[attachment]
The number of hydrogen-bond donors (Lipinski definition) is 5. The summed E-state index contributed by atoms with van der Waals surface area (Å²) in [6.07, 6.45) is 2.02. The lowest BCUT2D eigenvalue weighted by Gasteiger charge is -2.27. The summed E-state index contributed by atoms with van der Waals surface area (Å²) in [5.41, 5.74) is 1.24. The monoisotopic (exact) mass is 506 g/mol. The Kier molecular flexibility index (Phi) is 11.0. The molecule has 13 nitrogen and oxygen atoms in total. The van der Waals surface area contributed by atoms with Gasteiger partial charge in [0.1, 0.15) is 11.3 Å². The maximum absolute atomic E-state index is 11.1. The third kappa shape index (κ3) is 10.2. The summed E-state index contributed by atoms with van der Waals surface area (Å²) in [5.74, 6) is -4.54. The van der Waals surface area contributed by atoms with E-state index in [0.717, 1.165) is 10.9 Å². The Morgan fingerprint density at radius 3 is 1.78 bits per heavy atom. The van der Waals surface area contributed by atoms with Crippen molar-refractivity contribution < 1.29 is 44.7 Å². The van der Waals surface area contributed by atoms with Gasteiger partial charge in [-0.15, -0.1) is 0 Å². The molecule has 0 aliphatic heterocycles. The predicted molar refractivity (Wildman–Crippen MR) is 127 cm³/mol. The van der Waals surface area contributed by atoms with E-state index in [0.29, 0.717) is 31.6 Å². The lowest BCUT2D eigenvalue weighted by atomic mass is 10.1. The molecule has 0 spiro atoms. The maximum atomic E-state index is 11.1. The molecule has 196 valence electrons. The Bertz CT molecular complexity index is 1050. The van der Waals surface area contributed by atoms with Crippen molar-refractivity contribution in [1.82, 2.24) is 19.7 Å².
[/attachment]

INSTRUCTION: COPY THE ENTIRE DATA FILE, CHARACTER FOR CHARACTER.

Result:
The number of hydrogen-bond donors (Lipinski definition) is 5. The summed E-state index contributed by atoms with van der Waals surface area (Å²) in [6.07, 6.45) is 2.02. The lowest BCUT2D eigenvalue weighted by Gasteiger charge is -2.27. The summed E-state index contributed by atoms with van der Waals surface area (Å²) in [5.41, 5.74) is 1.24. The monoisotopic (exact) mass is 506 g/mol. The Kier molecular flexibility index (Phi) is 11.0. The molecule has 13 nitrogen and oxygen atoms in total. The van der Waals surface area contributed by atoms with Gasteiger partial charge in [0.1, 0.15) is 11.3 Å². The maximum absolute atomic E-state index is 11.1. The third kappa shape index (κ3) is 10.2. The summed E-state index contributed by atoms with van der Waals surface area (Å²) in [5.74, 6) is -4.54. The van der Waals surface area contributed by atoms with E-state index in [0.717, 1.165) is 10.9 Å². The Morgan fingerprint density at radius 3 is 1.78 bits per heavy atom. The van der Waals surface area contributed by atoms with Crippen molar-refractivity contribution < 1.29 is 44.7 Å². The van der Waals surface area contributed by atoms with Gasteiger partial charge in [-0.15, -0.1) is 0 Å². The molecule has 0 aliphatic heterocycles. The predicted molar refractivity (Wildman–Crippen MR) is 127 cm³/mol. The van der Waals surface area contributed by atoms with E-state index in [0.29, 0.717) is 31.6 Å². The lowest BCUT2D eigenvalue weighted by atomic mass is 10.1. The molecule has 0 spiro atoms. The maximum atomic E-state index is 11.1. The molecule has 196 valence electrons. The Bertz CT molecular complexity index is 1050. The van der Waals surface area contributed by atoms with Crippen molar-refractivity contribution in [1.82, 2.24) is 19.7 Å².